I know people who advocate for routine and/or universal HIV testing are well-intentioned; some of these people are my colleagues and friends. And you can’t fault good people for trying to help others learn their HIV status, which certainly leads to healthier communities and fewer new infections. But these blanket efforts to test the masses is misguided and lazy. It’s hard work to seek out and test the people who need HIV testing the most, but that is the calling of this generation of AIDS activists. And no matter how routine the test or how readily available it is, we must convince people it is within their best interest to know their status and to protect their communities.

The Next Front In The Fight Against AIDS

At Issue: World AIDS Day is December 1 and HIV is still disproportionately affecting black gay people.

My View: Fight AIDS with an honest, holistic approach

As I write these words, I am approximately 32,000 feet in the air traveling to San Francisco for United States Conference on AIDS (USCA), an annual meeting of HIV/AIDS prevention, advocacy and treatment professionals. This marks my fifth overall trip to USCA and my third as a presenter.

As we near the 30th anniversary of the discovery of AIDS, many advocates are experiencing some serious burn out – even those of us who have been fighting the epidemic for only the last 10 years. Information fatigue; condom fatigue; activism fatigue; community organizing fatigue – it all adds up.

As our complacency and fatigue grows, so does the epidemic. African-Americans, and especially black gay men, continue to see their infection rates increase. Though rates have had temporary periods of decline or leveling off, they always rebound upward.

If we want to make serious advancements in the fight against HIV/AIDS in the black LGBT community, it has to be three-fold:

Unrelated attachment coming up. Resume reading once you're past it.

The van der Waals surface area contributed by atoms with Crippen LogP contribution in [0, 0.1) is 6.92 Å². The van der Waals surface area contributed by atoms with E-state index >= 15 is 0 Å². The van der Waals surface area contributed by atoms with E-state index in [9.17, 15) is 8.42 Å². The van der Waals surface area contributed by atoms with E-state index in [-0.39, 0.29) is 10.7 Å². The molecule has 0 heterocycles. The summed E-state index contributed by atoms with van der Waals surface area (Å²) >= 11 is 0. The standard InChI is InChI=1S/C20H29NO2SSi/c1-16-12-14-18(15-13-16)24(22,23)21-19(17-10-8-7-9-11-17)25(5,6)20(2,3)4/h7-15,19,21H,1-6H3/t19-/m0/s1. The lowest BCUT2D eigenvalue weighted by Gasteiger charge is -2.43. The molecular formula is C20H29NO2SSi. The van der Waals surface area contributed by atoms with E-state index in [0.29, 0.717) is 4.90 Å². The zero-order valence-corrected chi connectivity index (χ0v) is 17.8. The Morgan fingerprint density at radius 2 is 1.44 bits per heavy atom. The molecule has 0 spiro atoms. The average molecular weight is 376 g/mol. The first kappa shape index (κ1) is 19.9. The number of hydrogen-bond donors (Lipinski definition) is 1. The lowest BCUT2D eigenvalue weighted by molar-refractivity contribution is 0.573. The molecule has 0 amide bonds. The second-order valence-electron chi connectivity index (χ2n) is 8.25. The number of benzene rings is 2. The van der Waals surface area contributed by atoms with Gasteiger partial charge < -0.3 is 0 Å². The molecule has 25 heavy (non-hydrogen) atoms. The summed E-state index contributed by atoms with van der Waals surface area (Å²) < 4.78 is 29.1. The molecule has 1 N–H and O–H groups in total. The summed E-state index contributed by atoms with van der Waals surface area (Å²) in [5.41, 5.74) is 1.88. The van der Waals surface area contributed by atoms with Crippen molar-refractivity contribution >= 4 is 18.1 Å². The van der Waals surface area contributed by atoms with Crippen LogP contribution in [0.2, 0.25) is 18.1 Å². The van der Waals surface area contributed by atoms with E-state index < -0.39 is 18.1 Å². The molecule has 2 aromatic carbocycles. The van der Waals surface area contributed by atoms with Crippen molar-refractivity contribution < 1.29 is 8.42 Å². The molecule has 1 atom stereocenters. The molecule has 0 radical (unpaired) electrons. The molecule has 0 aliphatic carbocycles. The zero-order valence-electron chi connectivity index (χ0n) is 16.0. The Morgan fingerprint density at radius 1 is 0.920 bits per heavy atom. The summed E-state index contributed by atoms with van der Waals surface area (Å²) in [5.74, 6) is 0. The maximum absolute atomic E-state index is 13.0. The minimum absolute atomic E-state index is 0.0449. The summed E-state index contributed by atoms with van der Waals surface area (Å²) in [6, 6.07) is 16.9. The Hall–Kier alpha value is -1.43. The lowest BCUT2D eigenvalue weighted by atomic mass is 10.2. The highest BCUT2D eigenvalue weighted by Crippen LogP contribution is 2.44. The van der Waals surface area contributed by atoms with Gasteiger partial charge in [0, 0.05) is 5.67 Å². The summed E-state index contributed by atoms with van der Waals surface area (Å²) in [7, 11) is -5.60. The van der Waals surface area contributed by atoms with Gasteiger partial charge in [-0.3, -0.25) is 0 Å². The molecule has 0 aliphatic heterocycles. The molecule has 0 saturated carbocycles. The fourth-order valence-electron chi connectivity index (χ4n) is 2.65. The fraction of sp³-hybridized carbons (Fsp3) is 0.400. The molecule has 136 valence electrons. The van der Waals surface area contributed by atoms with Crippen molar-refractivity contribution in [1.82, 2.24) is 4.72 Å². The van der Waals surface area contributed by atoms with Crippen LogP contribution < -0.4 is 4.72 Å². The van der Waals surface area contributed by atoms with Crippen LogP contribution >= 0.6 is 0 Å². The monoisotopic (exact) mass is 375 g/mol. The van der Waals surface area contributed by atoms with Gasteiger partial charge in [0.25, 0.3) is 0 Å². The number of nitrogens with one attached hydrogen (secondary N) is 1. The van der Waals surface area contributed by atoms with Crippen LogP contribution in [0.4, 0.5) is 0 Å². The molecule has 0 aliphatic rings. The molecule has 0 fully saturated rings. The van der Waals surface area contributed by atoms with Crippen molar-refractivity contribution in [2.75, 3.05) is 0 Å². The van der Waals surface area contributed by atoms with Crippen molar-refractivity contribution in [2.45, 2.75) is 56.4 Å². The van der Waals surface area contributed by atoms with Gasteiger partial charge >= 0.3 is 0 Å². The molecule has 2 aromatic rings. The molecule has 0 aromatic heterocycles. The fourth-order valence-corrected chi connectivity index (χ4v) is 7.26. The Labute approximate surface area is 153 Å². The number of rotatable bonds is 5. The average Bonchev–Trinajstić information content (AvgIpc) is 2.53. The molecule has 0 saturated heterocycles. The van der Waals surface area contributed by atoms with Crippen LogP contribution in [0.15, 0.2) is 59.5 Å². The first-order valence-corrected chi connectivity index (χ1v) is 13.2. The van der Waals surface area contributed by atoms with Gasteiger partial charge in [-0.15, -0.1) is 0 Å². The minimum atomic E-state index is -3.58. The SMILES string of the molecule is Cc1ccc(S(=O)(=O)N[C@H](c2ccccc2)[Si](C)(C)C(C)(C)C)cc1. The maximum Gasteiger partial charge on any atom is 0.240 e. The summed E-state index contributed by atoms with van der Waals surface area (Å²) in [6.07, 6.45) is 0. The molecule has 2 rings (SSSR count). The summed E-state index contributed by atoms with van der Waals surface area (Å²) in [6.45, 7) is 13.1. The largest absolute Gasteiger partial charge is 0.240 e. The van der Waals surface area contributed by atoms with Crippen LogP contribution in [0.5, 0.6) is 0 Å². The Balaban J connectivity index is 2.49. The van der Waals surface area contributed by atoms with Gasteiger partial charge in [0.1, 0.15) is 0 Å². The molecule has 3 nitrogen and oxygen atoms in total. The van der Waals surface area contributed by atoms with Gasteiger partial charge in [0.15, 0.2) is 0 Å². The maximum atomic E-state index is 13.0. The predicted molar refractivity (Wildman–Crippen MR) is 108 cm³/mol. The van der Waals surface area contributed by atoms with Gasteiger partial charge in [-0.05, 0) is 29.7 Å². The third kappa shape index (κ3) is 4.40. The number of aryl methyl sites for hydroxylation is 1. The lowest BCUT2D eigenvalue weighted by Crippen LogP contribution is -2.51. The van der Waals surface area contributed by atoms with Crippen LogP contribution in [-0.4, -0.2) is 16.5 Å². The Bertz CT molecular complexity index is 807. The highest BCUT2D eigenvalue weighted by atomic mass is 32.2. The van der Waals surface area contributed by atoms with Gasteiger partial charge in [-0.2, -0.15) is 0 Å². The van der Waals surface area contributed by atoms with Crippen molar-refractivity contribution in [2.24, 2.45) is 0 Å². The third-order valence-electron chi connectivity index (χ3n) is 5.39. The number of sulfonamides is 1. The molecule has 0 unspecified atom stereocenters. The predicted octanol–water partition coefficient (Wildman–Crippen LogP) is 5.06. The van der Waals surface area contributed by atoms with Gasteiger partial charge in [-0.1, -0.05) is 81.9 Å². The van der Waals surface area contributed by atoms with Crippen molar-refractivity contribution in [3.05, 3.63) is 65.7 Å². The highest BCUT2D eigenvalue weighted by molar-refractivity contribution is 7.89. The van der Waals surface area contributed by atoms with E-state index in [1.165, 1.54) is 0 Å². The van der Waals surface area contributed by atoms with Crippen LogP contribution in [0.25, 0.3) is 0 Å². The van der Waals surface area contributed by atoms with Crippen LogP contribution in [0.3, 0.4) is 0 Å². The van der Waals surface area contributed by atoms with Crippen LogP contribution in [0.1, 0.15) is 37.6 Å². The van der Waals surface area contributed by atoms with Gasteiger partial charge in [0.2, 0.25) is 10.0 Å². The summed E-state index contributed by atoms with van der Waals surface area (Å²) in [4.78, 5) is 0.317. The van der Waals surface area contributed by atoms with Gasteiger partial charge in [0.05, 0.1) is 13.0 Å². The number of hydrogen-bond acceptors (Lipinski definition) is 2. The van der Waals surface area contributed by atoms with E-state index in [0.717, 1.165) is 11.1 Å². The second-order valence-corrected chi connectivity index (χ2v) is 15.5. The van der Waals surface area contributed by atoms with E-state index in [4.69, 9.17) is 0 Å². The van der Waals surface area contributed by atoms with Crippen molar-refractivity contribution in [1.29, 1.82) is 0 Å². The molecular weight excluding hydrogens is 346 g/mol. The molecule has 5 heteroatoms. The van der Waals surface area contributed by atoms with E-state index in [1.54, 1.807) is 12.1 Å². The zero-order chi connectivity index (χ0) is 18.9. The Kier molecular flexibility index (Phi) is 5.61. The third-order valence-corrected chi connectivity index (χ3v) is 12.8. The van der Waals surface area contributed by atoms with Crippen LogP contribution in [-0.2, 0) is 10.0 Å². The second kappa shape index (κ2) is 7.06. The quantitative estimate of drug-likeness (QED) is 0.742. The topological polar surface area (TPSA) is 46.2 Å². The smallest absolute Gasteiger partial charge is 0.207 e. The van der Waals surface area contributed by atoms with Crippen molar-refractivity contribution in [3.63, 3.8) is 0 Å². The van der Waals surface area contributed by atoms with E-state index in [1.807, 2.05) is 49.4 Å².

First, there needs to be more HIV prevention interventions developed specifically for the African-American LGBT community. While adapting existing programs is always an option, providers should have a full buffet of programs to choice from, not just a few. Our community is talented enough and resourceful enough to develop dynamic prevention programs. Every population and sub-population in our community deserves HIV prevention interventions that are created with them in mind, to address their challenges, hopes and fears.

Secondly, we must take a holistic approach to our prevention efforts. This means taking a serious look at the demons that are ever-present in our community. As black gay people, it is vital that we address our issues with internalized homophobia, racism, lack of adequate health care, the role of faith and family, and abuse. Growing up black in America is tough. Growing up black and poor in America is really tough. But growing up black, poor and gay in America presents a serious challenge. Of course it’s possible to emerge from this dealt hand with a full house, but it requires self-reflection, and most of all, support.

Finally, we must pass along everything we know about this epidemic to the next generation.

I’m a decent cook. I’m not nearly the cook that my grandmother was when she was alive, but what little I know about making a lemon moraine pie from scratch, I learned from her.

The next generation of black gay people, defined as those who are coming of age now, will be charged with ending this epidemic. It is their calling. But in the absence of mass death and wide-spread opportunistic infections as seen in the 1980s, it’s difficult for today’s generation to see and feel the impact of AIDS. As the disease becomes more manageable, it becomes more of the fabric of our lives, more “normal.” The days before advance medications and accessible AIDS-service organizations were pure hell. It would be criminal of us not to do everything we can to convey what we’ve learned with those who are following in our footsteps. Textbooks and Google searches are no match for personal stories and interpersonal connections.

With each trip to USCA, I see old friends and make new ones. It’s amazing how inspirational the work of others can be to your own. At this conference and in the days ahead, I will press my peers to find new solutions to an old problem. Our future depends on it.